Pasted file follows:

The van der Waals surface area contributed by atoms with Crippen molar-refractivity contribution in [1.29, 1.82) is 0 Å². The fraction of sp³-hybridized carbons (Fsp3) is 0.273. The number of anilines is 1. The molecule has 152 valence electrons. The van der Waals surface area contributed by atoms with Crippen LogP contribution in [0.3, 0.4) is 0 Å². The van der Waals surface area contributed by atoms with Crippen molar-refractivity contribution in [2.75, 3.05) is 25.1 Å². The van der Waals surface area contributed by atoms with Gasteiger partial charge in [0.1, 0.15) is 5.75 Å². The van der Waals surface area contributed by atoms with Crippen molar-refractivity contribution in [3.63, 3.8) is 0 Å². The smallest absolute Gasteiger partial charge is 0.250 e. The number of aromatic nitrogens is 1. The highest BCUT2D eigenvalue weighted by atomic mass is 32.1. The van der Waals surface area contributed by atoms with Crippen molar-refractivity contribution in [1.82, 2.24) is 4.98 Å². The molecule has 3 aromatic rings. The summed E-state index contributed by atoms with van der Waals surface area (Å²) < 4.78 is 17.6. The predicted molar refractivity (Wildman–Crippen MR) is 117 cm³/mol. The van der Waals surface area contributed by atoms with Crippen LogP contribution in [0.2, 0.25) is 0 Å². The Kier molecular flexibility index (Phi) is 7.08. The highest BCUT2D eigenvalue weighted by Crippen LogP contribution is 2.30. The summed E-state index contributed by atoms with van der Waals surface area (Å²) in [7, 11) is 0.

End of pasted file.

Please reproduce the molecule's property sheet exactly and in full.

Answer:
The van der Waals surface area contributed by atoms with Crippen molar-refractivity contribution in [1.29, 1.82) is 0 Å². The fraction of sp³-hybridized carbons (Fsp3) is 0.273. The number of anilines is 1. The molecule has 152 valence electrons. The van der Waals surface area contributed by atoms with Crippen LogP contribution in [0.3, 0.4) is 0 Å². The van der Waals surface area contributed by atoms with Crippen molar-refractivity contribution in [2.75, 3.05) is 25.1 Å². The van der Waals surface area contributed by atoms with Gasteiger partial charge in [0.1, 0.15) is 5.75 Å². The van der Waals surface area contributed by atoms with Crippen molar-refractivity contribution in [3.63, 3.8) is 0 Å². The smallest absolute Gasteiger partial charge is 0.250 e. The number of aromatic nitrogens is 1. The highest BCUT2D eigenvalue weighted by atomic mass is 32.1. The van der Waals surface area contributed by atoms with Crippen molar-refractivity contribution in [1.82, 2.24) is 4.98 Å². The molecule has 3 aromatic rings. The summed E-state index contributed by atoms with van der Waals surface area (Å²) < 4.78 is 17.6. The predicted molar refractivity (Wildman–Crippen MR) is 117 cm³/mol. The van der Waals surface area contributed by atoms with Crippen LogP contribution in [0.2, 0.25) is 0 Å². The Kier molecular flexibility index (Phi) is 7.08. The highest BCUT2D eigenvalue weighted by Crippen LogP contribution is 2.30. The summed E-state index contributed by atoms with van der Waals surface area (Å²) in [7, 11) is 0.